It is important to define a successful treatment of vitreous eye floaters with a YAG laser. It is impossible to return the vitreous to the state that it was back when you were 13 years old. The endpoint of treatment has a more varied and softer set of definitions.

1. Improving the quality of vision and quality of life.
2. Decreasing the amount, mass, volume, and awareness of the bothersome eye floaters.
3. Returning the floater sufferer to the state of ‘normal’ floaters, prior to their being so bothersome.
4. Allowing the patient to return to their activities of daily living to where they can go long stretches of time without being aware or be significantly bothered by their floaters.
5. No complications or untoward side effects of the procedure including NO PAIN or discomfort. (read about potential risks here)
6. Stable results.
7. A happy patient very pleased to have undergone the procedure (read testimonials)

Fortunately, these goals can usually be met in most cases for those that are candidates for treatment. Compared to many of the other procedures performed in the sub-specialty of ophthalmology, we have to deal with a wider range of outcomes. For instance, a cataract surgeon be quite confident that they are “100% done” at the end of cataract surgery. A LASIK surgeon may be around 95% certain that they are done after a single procedure. The treatment of floaters is an entirely different experience. Some patients may only need one or two procedures, and some procedures that are much more complex and may need three or four or more. Dr. Johnson is usually able to predict the time of the evaluation and consultation the type, complexity, and whether the treatment of that particular eye will be relatively simple or much more complex needing more procedures.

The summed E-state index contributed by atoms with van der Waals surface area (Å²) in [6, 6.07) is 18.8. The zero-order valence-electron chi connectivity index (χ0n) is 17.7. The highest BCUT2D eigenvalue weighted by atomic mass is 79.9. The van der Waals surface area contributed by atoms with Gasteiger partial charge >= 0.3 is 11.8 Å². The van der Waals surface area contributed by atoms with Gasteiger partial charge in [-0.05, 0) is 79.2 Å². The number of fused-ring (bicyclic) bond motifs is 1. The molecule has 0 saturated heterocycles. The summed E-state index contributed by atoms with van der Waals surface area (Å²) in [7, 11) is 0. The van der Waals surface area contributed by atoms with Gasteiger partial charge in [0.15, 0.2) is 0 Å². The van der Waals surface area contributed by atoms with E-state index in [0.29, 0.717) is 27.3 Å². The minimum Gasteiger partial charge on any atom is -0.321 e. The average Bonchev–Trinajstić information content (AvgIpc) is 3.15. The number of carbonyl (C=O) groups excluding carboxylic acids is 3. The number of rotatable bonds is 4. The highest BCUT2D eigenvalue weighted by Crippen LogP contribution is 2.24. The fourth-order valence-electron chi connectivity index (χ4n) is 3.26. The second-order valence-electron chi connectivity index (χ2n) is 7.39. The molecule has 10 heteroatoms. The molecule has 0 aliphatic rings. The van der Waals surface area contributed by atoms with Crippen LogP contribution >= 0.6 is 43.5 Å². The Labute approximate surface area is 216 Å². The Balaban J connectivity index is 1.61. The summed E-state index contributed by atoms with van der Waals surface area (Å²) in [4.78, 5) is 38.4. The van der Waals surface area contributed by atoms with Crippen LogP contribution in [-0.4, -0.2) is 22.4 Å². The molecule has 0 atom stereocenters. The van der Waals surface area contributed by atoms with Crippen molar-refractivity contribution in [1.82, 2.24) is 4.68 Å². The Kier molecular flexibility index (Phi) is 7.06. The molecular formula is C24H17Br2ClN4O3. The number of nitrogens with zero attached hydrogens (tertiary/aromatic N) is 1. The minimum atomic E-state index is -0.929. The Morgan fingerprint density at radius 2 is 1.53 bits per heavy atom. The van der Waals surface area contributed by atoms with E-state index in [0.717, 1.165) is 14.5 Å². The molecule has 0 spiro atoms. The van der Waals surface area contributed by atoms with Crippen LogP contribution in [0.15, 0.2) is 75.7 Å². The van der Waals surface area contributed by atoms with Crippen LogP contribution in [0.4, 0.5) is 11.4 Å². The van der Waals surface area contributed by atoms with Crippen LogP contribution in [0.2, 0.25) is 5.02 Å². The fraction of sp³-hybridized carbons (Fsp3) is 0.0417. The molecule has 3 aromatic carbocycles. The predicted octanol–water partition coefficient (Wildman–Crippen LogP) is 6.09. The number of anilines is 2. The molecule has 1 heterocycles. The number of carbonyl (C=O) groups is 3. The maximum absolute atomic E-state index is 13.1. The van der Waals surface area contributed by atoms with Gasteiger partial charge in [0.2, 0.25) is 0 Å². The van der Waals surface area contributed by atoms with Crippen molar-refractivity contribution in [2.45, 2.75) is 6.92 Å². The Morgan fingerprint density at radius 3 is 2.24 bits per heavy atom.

The Floater Doctor has been performing laser treatments of eye floaters since 2007 with thousands of complex procedures and millions of laser bursts performed in the treatment of eye floaters. He is one of the most experienced doctors in the world for this procedure, and particularly has built his reputation by treating the most complex vitreous degenerative conditions as well as those deemed “untreatable” by other laser surgeons.

There are some intrinsic differences in the behavior of some floaters compared to others in the response to treatment with the laser. Simpler, isolated and well-defined floaters like the Weiss ring type, generally require less overall treatment. Other larger and more distributed floaters like the cloudy, syneresis type will not only require more overall treatment, but they are characterized by the tendency towards regression / re-formation / re-aggregation of some of the floater material after treatment. These treatments may feel like a journey consisting of three or four steps forward and then one or two steps backwards. We do not consider this a complication of the procedure, but just part of the procedure for that particular type of floater. Dr. Johnson will be able to determine the type of floater at the time of the evaluation and consultation.

Prognosticating the degree of complexity of the treatment series is not an exact science and the only guarantee offered is that Dr. Johnson will give 100% effort and do his best for the particular condition as it presents itself.